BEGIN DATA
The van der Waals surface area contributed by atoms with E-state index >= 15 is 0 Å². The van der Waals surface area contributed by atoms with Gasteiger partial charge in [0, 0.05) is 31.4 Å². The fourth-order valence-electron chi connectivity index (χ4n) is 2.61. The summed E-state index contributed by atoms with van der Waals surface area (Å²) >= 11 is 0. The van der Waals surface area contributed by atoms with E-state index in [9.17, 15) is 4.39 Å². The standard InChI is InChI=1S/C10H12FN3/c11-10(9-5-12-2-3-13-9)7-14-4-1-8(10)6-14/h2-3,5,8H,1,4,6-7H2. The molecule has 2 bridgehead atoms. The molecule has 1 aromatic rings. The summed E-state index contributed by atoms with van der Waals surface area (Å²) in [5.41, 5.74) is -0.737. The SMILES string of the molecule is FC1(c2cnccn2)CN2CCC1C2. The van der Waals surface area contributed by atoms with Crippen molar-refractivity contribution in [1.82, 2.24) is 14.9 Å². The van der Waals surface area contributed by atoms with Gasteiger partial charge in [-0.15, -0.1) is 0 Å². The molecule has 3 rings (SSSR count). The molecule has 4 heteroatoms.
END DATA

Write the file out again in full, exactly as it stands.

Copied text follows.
The van der Waals surface area contributed by atoms with E-state index >= 15 is 0 Å². The van der Waals surface area contributed by atoms with Gasteiger partial charge in [0, 0.05) is 31.4 Å². The fourth-order valence-electron chi connectivity index (χ4n) is 2.61. The summed E-state index contributed by atoms with van der Waals surface area (Å²) >= 11 is 0. The van der Waals surface area contributed by atoms with E-state index in [9.17, 15) is 4.39 Å². The standard InChI is InChI=1S/C10H12FN3/c11-10(9-5-12-2-3-13-9)7-14-4-1-8(10)6-14/h2-3,5,8H,1,4,6-7H2. The molecule has 2 bridgehead atoms. The molecule has 1 aromatic rings. The summed E-state index contributed by atoms with van der Waals surface area (Å²) in [5.41, 5.74) is -0.737. The SMILES string of the molecule is FC1(c2cnccn2)CN2CCC1C2. The van der Waals surface area contributed by atoms with Crippen molar-refractivity contribution in [1.82, 2.24) is 14.9 Å². The van der Waals surface area contributed by atoms with Gasteiger partial charge in [-0.15, -0.1) is 0 Å². The molecule has 3 rings (SSSR count). The molecule has 4 heteroatoms.